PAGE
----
Rather than actively mobilising religious sentiments, Mr Amin’s first moves as vice-presidential candidate have been geared at limiting the other camp’s opportunities for a sectarian campaign. Despite being urged to resign from both the NU and the MUI, Mr Amin only resigned from the NU and did not give up his MUI chairmanship. This is likely because the NU (save for those in the organisation’s conservative ‘NU true path’ or garis lurus faction) is already relatively solid in its support for Mr Jokowi. The MUI is more nuanced in its political stance, with some leaders initially being involved in the GNPF and connected to parties that support Mr Prabowo. Mr Amin’s decision to retain his MUI chairmanship could be aimed at curbing the Council from leaning towards Mr Prabowo’s side.

Mr Amin is also pushing for the Islamic concept of wasatiyyah (middle way), which in Indonesia refers to the practice of moderate Islam. NU’s doctrine of Islam Nusantara – the application of Islam within Indonesia’s socio-cultural context – upholds similar moderate values. But Islam Nusantara’s branding as a predominantly NU doctrine might make it unattractive to non-NU members. The wasatiyyah is deemed more accommodative to Indonesian Muslims from various traditions.

Mr Amin will focus his campaign in regions where Jokowi lost in 2014. These include the religiously homogenous Aceh, West Sumatra and West Java, which are known to be Mr Prabowo’s strongholds. In West Java’s 2018 gubernatorial election, the less popular candidate backed by the Prosperous Justice Party (PKS) and Great Indonesia Movement Party (Gerindra) almost won due to religiously charged campaigning. North Sumatra’s 2018 gubernatorial election was also dominated by identity politics and won by candidates supported by PKS and Gerindra. Mr Jokowi’s camp hopes that Mr Amin will be able to attract religious voters in these provinces.

The recent rallies show that despite Mr Amin’s nomination, Mr Jokowi is still susceptible to ‘attacks’ by Islamic groups that have pledged allegiance to his opponent, such as the GNPF. The friction between the opposing groups, when aggravated, could potentially lead to a bitter sectarian campaign next year.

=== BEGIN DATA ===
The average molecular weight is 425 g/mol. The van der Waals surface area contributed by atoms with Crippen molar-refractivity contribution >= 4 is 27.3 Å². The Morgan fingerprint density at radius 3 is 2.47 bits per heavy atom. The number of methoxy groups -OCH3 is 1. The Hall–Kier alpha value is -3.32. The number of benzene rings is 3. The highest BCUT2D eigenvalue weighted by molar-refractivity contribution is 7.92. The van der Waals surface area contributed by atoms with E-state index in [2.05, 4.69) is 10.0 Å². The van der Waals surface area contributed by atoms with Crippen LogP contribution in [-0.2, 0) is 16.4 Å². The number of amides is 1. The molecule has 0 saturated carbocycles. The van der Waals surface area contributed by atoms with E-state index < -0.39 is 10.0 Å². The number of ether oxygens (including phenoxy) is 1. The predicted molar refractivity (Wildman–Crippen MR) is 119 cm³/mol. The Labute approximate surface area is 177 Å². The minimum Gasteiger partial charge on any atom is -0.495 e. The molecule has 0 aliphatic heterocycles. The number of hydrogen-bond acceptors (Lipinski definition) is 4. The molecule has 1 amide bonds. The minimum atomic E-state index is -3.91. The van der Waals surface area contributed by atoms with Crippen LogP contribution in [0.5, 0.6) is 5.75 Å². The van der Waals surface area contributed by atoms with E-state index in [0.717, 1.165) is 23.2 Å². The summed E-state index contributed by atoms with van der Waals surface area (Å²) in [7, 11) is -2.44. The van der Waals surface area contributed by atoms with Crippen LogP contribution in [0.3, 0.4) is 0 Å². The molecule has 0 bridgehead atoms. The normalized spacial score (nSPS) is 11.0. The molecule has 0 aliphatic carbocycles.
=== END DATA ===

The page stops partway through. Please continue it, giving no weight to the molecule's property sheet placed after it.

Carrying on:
Another important question is whether partnering with a progressive president will alter Mr Amin’s ideological standpoint beyond the campaign season. Despite Mr Amin’s efforts to accentuate moderatism – for instance by visiting churches while campaigning in North Sumatra – there are concerns that Mr Amin’s negative stance on Muslim minorities like the Ahmadiyah and Shia remain unchanged.

Recent cases such as the blasphemy charges against a woman who complained about the volume of the loudspeakers at a mosque and the forced closure of churches by hard-line groups continue to challenge the country’s commitment to religious tolerance. Whether Mr Amin will really try to do something about Indonesia’s long-standing issue of religious discrimination is something to keep an eye on as the campaign heats up.

Deasy Simandjuntak is an Associate Fellow in the Regional Strategic and Political Studies Program at the ISEAS-Yusof Ishak Institute. This article first appeared in East Asia Forum.